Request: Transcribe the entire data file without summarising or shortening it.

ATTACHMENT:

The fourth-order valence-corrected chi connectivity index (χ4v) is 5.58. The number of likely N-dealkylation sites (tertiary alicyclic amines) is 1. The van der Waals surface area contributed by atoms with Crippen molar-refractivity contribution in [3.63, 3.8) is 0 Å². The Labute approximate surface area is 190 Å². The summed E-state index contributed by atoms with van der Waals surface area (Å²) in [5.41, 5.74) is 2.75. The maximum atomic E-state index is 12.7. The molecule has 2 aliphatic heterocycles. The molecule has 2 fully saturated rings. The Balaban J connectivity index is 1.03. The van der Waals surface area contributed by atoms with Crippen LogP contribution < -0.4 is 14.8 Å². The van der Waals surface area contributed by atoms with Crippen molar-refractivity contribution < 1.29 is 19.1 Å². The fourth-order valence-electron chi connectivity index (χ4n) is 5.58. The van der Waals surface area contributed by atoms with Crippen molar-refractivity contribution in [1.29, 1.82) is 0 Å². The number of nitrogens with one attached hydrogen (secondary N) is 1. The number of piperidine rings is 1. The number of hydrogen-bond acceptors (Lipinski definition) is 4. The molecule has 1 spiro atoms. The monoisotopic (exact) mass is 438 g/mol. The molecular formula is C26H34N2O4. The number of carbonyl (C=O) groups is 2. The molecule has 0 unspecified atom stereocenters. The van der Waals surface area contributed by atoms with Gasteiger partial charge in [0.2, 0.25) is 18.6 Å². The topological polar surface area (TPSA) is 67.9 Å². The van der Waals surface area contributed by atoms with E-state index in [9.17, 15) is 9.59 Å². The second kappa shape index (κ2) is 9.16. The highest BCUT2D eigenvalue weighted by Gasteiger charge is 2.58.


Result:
The fourth-order valence-corrected chi connectivity index (χ4v) is 5.58. The number of likely N-dealkylation sites (tertiary alicyclic amines) is 1. The van der Waals surface area contributed by atoms with Crippen molar-refractivity contribution in [3.63, 3.8) is 0 Å². The Labute approximate surface area is 190 Å². The summed E-state index contributed by atoms with van der Waals surface area (Å²) in [5.41, 5.74) is 2.75. The maximum atomic E-state index is 12.7. The molecule has 2 aliphatic heterocycles. The molecule has 2 fully saturated rings. The Balaban J connectivity index is 1.03. The van der Waals surface area contributed by atoms with Crippen LogP contribution < -0.4 is 14.8 Å². The van der Waals surface area contributed by atoms with Crippen molar-refractivity contribution < 1.29 is 19.1 Å². The fourth-order valence-electron chi connectivity index (χ4n) is 5.58. The van der Waals surface area contributed by atoms with Crippen molar-refractivity contribution in [1.29, 1.82) is 0 Å². The number of nitrogens with one attached hydrogen (secondary N) is 1. The number of piperidine rings is 1. The number of hydrogen-bond acceptors (Lipinski definition) is 4. The molecule has 1 spiro atoms. The monoisotopic (exact) mass is 438 g/mol. The molecular formula is C26H34N2O4. The number of carbonyl (C=O) groups is 2. The molecule has 0 unspecified atom stereocenters. The van der Waals surface area contributed by atoms with Gasteiger partial charge in [0.2, 0.25) is 18.6 Å². The topological polar surface area (TPSA) is 67.9 Å². The van der Waals surface area contributed by atoms with E-state index in [9.17, 15) is 9.59 Å². The second kappa shape index (κ2) is 9.16. The highest BCUT2D eigenvalue weighted by Gasteiger charge is 2.58.